You wouldn’t think that collecting money which you are owed would be that difficult. As modern business owners know all too well, however, getting what’s coming to you can feel like an insurmountable challenge.
The truth is, though, that usually, customers who don’t pay will fall into a particular “category,” and if you can figure out which category the delinquent customer is in, you can usually have a better chance of collecting on his or her debt since you’ll know, after you read our article, which strategies work best for which customers.
Difficult Customer #1: The Unorganized Customer
The unorganized customer is the one who isn’t purposefully not paying his or her bills but is just having a hard time keeping all his or her responsibilities and due dates straight. You can nip this bad habit of non-payment or late payment in the bud by sending out reminder emails early (before the bill comes due) and consistently, by applying harsh penalties for past due invoices, and by keeping in very regular contact with the customer.
These customers are simply customers who need a lot of reminding, and if you take care of the reminding part and punish the customer when the reminders don’t work, they’ll start to prioritize and take care of your payments, guaranteed.
Difficult Customer #2: The “Going Out of Business” Customer
Depending on what sort of business you run, there’s a pretty good chance that some of your customers will be not just people but fellow business owners who are buying goods or services for their own businesses.
If that’s the case, you do run the risk of the business going out of business for good, which might mean filing bankruptcy or just plain not being able to pay bills.
If this happens to you, don’t panic. Utilize your usual collection strategies, getting progressively and progressively more demanding. If that doesn’t work or if the client truly can’t pay what’s owed, your best bet is to offer a doable payment plan. That way, you might collect the money slower, but at least you’ll still collect it! If none of that works, then your only hope, unfortunately, is to take the customer to court or to forget the debt.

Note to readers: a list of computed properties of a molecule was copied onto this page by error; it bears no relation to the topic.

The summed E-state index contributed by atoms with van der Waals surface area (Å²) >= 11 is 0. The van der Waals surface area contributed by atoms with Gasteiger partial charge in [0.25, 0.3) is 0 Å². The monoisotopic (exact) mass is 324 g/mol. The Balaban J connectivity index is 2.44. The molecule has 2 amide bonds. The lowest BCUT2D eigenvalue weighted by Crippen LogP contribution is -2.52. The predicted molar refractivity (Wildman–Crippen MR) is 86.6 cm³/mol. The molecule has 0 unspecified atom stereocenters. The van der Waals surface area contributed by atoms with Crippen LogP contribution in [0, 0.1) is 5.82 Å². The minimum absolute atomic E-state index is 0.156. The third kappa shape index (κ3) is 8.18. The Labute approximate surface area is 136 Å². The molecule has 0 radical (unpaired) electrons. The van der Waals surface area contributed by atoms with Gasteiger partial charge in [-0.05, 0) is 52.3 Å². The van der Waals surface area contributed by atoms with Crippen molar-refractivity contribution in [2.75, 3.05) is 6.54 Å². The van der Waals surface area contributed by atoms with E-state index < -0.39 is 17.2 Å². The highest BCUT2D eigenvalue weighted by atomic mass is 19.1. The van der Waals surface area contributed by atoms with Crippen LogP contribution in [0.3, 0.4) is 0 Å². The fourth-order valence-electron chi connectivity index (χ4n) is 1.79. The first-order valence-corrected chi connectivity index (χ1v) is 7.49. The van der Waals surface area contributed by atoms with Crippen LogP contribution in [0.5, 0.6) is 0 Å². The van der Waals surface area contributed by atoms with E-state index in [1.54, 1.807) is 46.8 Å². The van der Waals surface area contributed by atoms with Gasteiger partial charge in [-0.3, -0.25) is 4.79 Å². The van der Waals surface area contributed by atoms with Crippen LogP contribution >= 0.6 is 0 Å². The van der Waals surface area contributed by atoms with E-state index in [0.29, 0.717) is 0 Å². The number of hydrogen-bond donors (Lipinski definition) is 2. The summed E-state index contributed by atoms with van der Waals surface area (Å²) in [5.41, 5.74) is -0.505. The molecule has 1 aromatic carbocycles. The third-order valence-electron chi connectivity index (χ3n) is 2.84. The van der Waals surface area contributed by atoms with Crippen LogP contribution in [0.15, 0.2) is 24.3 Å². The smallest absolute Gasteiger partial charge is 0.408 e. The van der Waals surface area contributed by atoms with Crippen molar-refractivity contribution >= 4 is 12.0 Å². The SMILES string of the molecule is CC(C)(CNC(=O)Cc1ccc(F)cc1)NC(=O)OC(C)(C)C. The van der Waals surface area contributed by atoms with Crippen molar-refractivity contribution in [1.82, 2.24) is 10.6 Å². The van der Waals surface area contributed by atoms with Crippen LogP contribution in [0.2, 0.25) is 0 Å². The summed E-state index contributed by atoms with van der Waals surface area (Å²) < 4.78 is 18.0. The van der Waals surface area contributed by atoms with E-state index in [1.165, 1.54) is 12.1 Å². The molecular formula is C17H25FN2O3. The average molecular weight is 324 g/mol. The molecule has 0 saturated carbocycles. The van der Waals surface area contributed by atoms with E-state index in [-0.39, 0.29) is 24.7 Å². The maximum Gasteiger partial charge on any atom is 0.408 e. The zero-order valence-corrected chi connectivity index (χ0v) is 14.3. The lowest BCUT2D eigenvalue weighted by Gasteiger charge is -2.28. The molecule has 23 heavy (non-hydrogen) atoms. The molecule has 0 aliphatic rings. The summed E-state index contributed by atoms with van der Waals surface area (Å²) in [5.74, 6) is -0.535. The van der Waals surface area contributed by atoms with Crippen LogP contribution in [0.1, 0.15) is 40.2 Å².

Difficult Customer #3: The Angry Customer
Some people, instead of owning up to their inability to pay, will turn their shame and anger onto you. These are the customers who lie to you when you’re trying to collect on debts, who avoid you entirely, who say they never got your invoice or bill, or who claim to be unsatisfied with your products or services to try and get out of paying.
Do your best to handle these customers with care and respect, even if it seems like they don’t deserve it. Also, try these helpful strategies that often work with “difficults:”
l Mail communications via certified mail, so you have proof they receive it
l Record ALL phone conversations and other communication (you should be doing this anyway!)
l Continue your collection efforts no matter what, and let them know that you will do so until a solution is reached
l Send reminders of possible penalties for late payments or non-payment
l Turn up the heat by including senior leadership in your correspondence
Unfortunately, even if you can figure out what type of customer you’re dealing with and then act appropriately, sometimes your collection strategies just plain won’t work. Some people don’t care about their credit or about what might happen to them if they don’t pay. However, using these strategies and “pinpointing” customers can help your personalized collection efforts to be successful a lot more often.